Fried Tilapia with Zucchini Ribbon Salad

alternate title: Happiness is a clean fridge

We went all out for dinner tonight, but just like all of my recent endeavors the prep and cooking time was less than 30 minutes. It only took that long because mom & I were both in the kitchen at first. Once I got her settled at the table, she was able to prepare the salad and I got started on the fish. Tonight was proof that we’ll do much better once I’m able to build her an island with a butcher’s block, and I’d really like to incorporate a griddle or a teppanyaki table.

The garage is practically sparkling. Mom’s new wheelchair ramp is in place, but we’ll have to rework the door before she can use it. Now the door opens out, thereby blocking travel down the ramp. I’d like the door to open in, but we may just switch the hinges to the other side and leave it at that. Depends how complicated things get.

I’m in über-clean mode, so tonight I tackled the fridge. I moved the shelves around, so now the milk, water, juice, and other tall items are on the bottom. That makes them more accessible for mom, and putting leftovers on the top shelf makes them more visible and less likely to slip into The Great Beyond. I’m pretty good about remembering and finding leftovers, but every once in a while something resurfaces. I found some baked beans tonight that have to be at least a month old. Kudos to me, though, because I neutralized them before they were able to organize a coup.

We may actually move the fridge out of the kitchen on Sunday. We’ve been talking about it for a long time, and we’re finally ready. I’ve got cardboard to line the steel rack shelves in our improvised pantry, so I’ll have to unload all of the shelves anyway. Perfect time to move the pantry, put the fridge in its place, and free up the kitchen for the mega-makeover. All that’s lacking is the cash flow, but that should be coming soon. I’ve even created workspace in the garage, so I can polish up my mad woodworking skillz.

Zucchini Ribbon Salad

1/2 cup diced tomatoes, seeds removed
1/2 cup shredded carrots
1/3 cup diced green onions
1/4 cup balsamic vinaigrette
1 tbsp basil herb paste
1/4 cup crumbled gorgonzola cheese
2 medium zucchini

When I first tried this at Publix, I thought the zucchini ribbons were some kind of pasta. Above is the Publix recipe, but for the herb paste we substituted 2 fresh basil leaves and about 4 tbsp fresh parsley. We also used feta cheese as a much cheaper alternative to gorgonzola. The flavor is similar, and I would prefer 1/3 to 1/2 cup of cheese. That’s just me. Because of the fresh herbs, our version was much better than the store’s preparation.

Combine all ingredients except zucchini in salad bowl. Cut zucchini into 3-4 inch sections. Cut thin lengthwise “ribbons” with potato peeler. (Peel until reaching core with seeds; discard inner portions.) Add zucchini to bowl, toss to coat, and chill until ready to serve.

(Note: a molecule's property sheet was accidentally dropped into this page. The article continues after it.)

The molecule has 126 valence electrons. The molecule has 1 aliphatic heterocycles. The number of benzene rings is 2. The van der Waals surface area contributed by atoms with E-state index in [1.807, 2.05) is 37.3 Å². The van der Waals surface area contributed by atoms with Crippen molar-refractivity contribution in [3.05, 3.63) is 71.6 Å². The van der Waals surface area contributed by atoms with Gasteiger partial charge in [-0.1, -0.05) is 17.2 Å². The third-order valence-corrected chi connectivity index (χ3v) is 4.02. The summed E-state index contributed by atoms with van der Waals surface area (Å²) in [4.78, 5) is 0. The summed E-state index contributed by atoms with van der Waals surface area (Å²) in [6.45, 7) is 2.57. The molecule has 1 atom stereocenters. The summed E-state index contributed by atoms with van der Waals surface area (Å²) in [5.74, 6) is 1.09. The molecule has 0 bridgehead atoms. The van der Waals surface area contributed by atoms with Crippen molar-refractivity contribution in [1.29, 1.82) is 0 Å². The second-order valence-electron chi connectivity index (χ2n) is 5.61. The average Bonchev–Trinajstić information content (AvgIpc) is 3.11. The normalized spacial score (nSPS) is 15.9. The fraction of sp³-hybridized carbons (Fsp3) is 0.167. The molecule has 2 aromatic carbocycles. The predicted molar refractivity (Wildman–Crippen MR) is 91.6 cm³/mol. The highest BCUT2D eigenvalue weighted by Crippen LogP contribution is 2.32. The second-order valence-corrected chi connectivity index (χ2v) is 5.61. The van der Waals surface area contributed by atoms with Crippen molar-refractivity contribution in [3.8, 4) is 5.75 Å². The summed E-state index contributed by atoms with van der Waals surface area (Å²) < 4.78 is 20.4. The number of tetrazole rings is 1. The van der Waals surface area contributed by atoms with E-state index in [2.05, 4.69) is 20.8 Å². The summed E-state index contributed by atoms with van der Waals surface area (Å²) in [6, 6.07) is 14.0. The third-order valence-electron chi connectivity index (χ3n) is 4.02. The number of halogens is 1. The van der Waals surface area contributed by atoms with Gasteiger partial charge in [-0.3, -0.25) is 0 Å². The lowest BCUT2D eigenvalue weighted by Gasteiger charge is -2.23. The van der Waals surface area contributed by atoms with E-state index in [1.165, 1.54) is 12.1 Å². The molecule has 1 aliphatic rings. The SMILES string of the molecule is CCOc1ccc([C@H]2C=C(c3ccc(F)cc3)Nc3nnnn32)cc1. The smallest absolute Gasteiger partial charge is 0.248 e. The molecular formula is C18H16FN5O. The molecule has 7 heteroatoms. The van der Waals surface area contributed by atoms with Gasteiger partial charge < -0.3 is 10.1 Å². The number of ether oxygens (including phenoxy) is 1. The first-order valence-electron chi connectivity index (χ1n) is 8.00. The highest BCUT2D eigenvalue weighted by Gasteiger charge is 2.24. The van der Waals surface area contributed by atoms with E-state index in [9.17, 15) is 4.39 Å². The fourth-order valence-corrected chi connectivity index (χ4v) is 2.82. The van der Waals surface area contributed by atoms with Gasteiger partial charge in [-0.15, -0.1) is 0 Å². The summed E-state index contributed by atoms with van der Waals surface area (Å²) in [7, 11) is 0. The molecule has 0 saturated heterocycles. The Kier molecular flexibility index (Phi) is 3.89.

Fried Tilapia

2 lbs tilapia filets
approx 2 cups fish fry breading
(1 cup AP flour, 1 cup cornmeal, 1.5 tsp mustard flour)
juice of 1 lime
salt
pepper
flour
milk
hot sauce

I’m not a big fan of frying. It’s probably the last thing on my list of cooking preferences, but I love fried chicken and fish. This was surprisingly easy. Tilapia is a very firm fish, so handling it was no problem. We cooked 2 lbs, which equates to 8 filets. You’d think that’s a lot for three people, but we only had two left. The breading can be varied. This was the first time we’d used (or heard of) mustard flour. I found it at the Korean grocer here in Sanford, Young Kim’s Produce. It gave the fish a nice little zing. I would add as much as 3 tsp, but I had to keep things mild for mom’s sake. These filets came out crisp, moist, and a little tangy.

Frying is best accomplished with stations. First you’ve got your fish filets on a platter. Squeeze lime juice over the fish as you’re setting up. It’s a nice addition to the tilapia’s mild flavor. Next station is flour. You can add salt and pepper to the flour if you like, but I prefer to sprinkle salt and pepper over each filet before lightly and evenly coating it with flour. Third station is a milk bath or an egg wash. I added about 10 drops of Goya hot sauce, but I’d recommend about twice that. Dip both sides of the fish in the milk, hold up to drain, and then move on to station four - the fish fry breading. Coat both sides of the fish, gently shake to remove extra breading, and then gently lower the filet into your preheated pan.

I fried these in a shallow pan of canola oil over medium-high heat. I used just enough oil to cover a little more than half of the filet. Fry on each side for 3-4 minutes or until you see golden brown coloring on the lower edges, then flip and fry an additional 2-3 minutes on the other side. My pan is big enough to fry two filets at a time, but you want to be careful not to overcrowd the pan. That would drop the heat, increase the cooking time, and make the fish greasy. The last (but vital) step is to sprinkle a little kosher salt over both sides of each filet once you remove it from the grease. When frying anything, it’s best to salt while the food is fresh from the oil.